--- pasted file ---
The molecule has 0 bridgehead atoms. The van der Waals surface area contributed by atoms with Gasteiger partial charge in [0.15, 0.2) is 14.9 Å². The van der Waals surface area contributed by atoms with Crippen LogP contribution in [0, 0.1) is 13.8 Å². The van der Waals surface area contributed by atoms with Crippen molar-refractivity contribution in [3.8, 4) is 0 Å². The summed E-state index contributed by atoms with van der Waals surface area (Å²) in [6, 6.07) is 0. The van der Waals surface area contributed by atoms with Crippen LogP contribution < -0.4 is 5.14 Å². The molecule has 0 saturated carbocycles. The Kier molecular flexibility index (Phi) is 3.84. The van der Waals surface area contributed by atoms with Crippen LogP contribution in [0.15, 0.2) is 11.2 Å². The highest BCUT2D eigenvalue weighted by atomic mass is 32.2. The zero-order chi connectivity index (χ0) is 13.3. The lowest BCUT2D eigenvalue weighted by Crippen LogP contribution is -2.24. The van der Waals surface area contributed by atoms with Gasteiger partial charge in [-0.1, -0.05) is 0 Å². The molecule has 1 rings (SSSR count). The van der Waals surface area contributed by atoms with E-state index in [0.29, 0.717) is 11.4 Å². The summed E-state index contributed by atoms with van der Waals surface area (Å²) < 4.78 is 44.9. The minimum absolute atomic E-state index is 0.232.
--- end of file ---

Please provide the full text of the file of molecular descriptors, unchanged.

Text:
The molecule has 0 bridgehead atoms. The van der Waals surface area contributed by atoms with Gasteiger partial charge in [0.15, 0.2) is 14.9 Å². The van der Waals surface area contributed by atoms with Crippen LogP contribution in [0, 0.1) is 13.8 Å². The van der Waals surface area contributed by atoms with Crippen molar-refractivity contribution in [3.8, 4) is 0 Å². The summed E-state index contributed by atoms with van der Waals surface area (Å²) in [6, 6.07) is 0. The van der Waals surface area contributed by atoms with Crippen LogP contribution < -0.4 is 5.14 Å². The molecule has 0 saturated carbocycles. The Kier molecular flexibility index (Phi) is 3.84. The van der Waals surface area contributed by atoms with Crippen LogP contribution in [0.15, 0.2) is 11.2 Å². The highest BCUT2D eigenvalue weighted by atomic mass is 32.2. The zero-order chi connectivity index (χ0) is 13.3. The lowest BCUT2D eigenvalue weighted by Crippen LogP contribution is -2.24. The van der Waals surface area contributed by atoms with Gasteiger partial charge in [-0.1, -0.05) is 0 Å². The molecule has 1 rings (SSSR count). The van der Waals surface area contributed by atoms with E-state index in [0.29, 0.717) is 11.4 Å². The summed E-state index contributed by atoms with van der Waals surface area (Å²) < 4.78 is 44.9. The minimum absolute atomic E-state index is 0.232.